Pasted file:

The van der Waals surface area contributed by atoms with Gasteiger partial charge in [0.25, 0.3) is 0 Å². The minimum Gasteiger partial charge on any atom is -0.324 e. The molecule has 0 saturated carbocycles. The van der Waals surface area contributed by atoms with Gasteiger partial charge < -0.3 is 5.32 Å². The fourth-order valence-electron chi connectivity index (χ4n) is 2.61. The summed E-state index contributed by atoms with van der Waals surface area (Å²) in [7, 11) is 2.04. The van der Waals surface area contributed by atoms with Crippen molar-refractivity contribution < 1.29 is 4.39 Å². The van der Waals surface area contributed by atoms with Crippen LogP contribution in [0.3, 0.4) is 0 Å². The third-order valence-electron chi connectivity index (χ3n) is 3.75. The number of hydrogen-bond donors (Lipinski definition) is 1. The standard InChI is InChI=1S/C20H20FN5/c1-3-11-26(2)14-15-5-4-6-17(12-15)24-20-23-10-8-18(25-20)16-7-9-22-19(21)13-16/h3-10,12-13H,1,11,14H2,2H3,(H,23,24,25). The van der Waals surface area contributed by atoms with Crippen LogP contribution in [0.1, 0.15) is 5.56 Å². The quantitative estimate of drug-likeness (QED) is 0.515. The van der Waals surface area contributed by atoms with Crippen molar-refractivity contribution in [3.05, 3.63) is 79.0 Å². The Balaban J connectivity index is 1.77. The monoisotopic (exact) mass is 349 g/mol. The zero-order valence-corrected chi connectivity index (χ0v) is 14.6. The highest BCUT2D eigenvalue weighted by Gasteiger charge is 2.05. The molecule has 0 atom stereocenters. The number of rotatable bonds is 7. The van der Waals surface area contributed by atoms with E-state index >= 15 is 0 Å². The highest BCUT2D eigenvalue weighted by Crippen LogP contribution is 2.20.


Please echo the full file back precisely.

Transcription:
The van der Waals surface area contributed by atoms with Gasteiger partial charge in [0.25, 0.3) is 0 Å². The minimum Gasteiger partial charge on any atom is -0.324 e. The molecule has 0 saturated carbocycles. The van der Waals surface area contributed by atoms with Gasteiger partial charge < -0.3 is 5.32 Å². The fourth-order valence-electron chi connectivity index (χ4n) is 2.61. The summed E-state index contributed by atoms with van der Waals surface area (Å²) in [7, 11) is 2.04. The van der Waals surface area contributed by atoms with Crippen molar-refractivity contribution < 1.29 is 4.39 Å². The van der Waals surface area contributed by atoms with Crippen LogP contribution in [0.3, 0.4) is 0 Å². The third-order valence-electron chi connectivity index (χ3n) is 3.75. The number of hydrogen-bond donors (Lipinski definition) is 1. The standard InChI is InChI=1S/C20H20FN5/c1-3-11-26(2)14-15-5-4-6-17(12-15)24-20-23-10-8-18(25-20)16-7-9-22-19(21)13-16/h3-10,12-13H,1,11,14H2,2H3,(H,23,24,25). The van der Waals surface area contributed by atoms with Crippen LogP contribution in [0.1, 0.15) is 5.56 Å². The quantitative estimate of drug-likeness (QED) is 0.515. The van der Waals surface area contributed by atoms with Crippen molar-refractivity contribution in [3.05, 3.63) is 79.0 Å². The Balaban J connectivity index is 1.77. The monoisotopic (exact) mass is 349 g/mol. The zero-order valence-corrected chi connectivity index (χ0v) is 14.6. The highest BCUT2D eigenvalue weighted by Gasteiger charge is 2.05. The molecule has 0 atom stereocenters. The number of rotatable bonds is 7. The van der Waals surface area contributed by atoms with E-state index >= 15 is 0 Å². The highest BCUT2D eigenvalue weighted by Crippen LogP contribution is 2.20.